Brian's Photo Blog — Article 592
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Salvaging a Photo You Would Normally Reject
Monday 19 September 2016   —   Category: Processing
While on my North Portland Vancouver, Albina and Mississippi Avenues walk in March 2016, I passed the historic (built 1890) Gothic Revival Immaculate Heart of Mary Catholic Church on the corner of North Williams Avenue and NE Stan­ton Street in the Eliot Neighborhood of Portland, Oregon.

Unfortunately, the picture I took of this beautiful church building had some ma­jor problem. The morning sun was be­hind the church, so the front was shroud­ed in shadows. In addition, ugly utility cables passed right in front of the build­ing. Seeing it in person wasn’t too bad, but the resulting photo was quite dis­ap­point­ing. It would be easy to consider this picture a failure, and toss it in the reject pile. But I felt that with some work, it had a lot of potential.

My primary tool for photo editing is Adobe Lightroom. When trying to sal­vage an image with exposure or color prob­lems, usually the first thing I do is convert it to black and white. This gives me a lot more latitude for making fairly extreme adjustments. You just can’t go that far with a color image.

As you can see by comparing the before and after versions, I also made some per­spective corrections. Once I was sat­is­fied with my adjustments, I opened the edited version in Photoshop. After a bit of pain­staking work, I was able to re­move all of the utility cables using the Spot Healing Brush and Clone Stamp tools.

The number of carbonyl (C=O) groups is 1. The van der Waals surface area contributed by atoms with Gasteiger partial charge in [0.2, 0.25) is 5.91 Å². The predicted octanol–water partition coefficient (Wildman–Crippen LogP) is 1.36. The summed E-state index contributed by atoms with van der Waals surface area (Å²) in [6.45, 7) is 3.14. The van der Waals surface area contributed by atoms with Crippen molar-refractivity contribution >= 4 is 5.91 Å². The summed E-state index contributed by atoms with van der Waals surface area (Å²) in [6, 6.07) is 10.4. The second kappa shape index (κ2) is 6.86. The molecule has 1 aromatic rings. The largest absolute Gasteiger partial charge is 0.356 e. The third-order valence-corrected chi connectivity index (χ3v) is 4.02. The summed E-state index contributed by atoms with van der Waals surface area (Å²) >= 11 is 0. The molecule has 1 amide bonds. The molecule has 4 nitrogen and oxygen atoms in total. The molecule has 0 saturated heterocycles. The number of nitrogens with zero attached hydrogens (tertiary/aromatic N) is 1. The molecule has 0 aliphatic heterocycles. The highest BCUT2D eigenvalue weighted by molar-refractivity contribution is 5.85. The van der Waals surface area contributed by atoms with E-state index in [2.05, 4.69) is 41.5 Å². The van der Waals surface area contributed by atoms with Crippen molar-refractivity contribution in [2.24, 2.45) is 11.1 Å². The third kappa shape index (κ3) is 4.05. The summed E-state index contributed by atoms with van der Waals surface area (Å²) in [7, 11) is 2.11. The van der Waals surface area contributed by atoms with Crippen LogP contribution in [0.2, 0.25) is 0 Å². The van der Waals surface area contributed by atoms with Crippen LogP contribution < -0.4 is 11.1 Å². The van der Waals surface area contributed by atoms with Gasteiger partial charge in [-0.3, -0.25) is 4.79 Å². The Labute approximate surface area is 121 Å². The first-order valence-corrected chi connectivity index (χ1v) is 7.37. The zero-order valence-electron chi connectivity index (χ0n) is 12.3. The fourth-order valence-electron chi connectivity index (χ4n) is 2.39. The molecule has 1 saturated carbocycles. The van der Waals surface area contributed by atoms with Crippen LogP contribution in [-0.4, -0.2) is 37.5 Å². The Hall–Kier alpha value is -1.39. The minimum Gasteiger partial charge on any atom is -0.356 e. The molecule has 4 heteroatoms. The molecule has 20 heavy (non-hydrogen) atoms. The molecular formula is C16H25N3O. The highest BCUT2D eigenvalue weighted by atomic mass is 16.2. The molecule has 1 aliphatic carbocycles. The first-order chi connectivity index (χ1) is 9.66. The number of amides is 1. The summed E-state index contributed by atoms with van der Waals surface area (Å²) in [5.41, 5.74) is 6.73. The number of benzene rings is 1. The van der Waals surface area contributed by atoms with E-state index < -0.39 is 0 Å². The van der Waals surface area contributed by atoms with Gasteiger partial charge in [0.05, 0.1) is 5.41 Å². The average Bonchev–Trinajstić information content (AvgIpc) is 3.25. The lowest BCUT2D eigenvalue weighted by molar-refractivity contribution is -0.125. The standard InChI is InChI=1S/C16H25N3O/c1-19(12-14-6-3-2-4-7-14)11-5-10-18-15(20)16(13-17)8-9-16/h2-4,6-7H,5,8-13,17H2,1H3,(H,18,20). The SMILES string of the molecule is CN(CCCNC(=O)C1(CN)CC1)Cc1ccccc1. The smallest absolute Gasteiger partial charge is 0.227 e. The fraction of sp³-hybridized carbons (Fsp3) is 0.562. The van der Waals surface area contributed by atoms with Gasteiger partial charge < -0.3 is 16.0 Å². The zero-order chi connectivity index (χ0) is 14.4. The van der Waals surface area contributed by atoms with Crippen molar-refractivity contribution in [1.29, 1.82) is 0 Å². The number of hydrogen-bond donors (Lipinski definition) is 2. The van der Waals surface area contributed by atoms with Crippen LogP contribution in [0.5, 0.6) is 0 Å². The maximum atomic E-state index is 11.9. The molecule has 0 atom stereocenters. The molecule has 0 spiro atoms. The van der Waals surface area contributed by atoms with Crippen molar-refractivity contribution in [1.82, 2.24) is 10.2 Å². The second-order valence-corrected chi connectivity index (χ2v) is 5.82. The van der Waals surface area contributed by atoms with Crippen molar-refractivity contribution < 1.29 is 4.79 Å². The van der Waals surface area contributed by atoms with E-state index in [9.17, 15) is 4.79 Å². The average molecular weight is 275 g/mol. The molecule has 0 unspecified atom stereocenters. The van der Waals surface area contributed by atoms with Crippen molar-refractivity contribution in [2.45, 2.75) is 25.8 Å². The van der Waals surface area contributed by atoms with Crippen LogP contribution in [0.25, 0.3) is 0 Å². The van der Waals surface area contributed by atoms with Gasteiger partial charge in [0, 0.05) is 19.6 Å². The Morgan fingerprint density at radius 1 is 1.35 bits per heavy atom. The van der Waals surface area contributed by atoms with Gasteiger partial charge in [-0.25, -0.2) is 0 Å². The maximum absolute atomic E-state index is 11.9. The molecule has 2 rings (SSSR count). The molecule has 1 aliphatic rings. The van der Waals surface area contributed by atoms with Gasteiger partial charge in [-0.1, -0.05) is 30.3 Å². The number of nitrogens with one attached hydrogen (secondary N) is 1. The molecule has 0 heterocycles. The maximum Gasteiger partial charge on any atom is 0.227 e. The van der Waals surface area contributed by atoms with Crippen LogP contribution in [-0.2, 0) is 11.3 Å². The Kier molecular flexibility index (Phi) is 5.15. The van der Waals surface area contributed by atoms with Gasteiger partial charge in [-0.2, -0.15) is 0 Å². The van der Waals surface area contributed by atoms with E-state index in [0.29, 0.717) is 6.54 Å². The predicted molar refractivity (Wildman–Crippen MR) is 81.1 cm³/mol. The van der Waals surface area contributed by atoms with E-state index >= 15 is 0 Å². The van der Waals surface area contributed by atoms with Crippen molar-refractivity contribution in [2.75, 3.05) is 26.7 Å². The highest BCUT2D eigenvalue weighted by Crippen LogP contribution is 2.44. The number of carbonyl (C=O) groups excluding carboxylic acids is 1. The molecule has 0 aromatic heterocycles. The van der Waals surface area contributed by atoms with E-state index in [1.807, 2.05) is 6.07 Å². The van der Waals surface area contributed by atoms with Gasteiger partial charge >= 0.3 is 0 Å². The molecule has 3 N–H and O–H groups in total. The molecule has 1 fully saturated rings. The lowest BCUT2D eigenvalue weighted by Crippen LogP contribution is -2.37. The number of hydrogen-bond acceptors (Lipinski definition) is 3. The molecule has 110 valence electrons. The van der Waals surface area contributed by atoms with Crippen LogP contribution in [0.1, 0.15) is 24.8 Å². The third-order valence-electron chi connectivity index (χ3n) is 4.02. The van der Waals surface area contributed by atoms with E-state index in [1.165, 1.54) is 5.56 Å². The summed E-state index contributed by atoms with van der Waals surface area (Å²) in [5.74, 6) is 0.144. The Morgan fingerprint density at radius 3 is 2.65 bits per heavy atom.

Once I was finished, I was amazed at the transformation and very pleased with the results. And to think I almost rejected this photo! The half-hour of work I put into it was definitely worth it! Be sure to check out a larger ver­sion of the final image. Somehow it has a dramatic feel — perhaps it’s the clouds.

It goes without saying, but I think I need to say it anyway: you have to be shooting RAW images in order to get good results with this type of editing. JPGs just won’t cut it.

Before you toss one of your problematic photos, why don’t you take a shot at salvaging it? You may be surprised by what you can accomplish!
Brian's Photo Blog — Article 592
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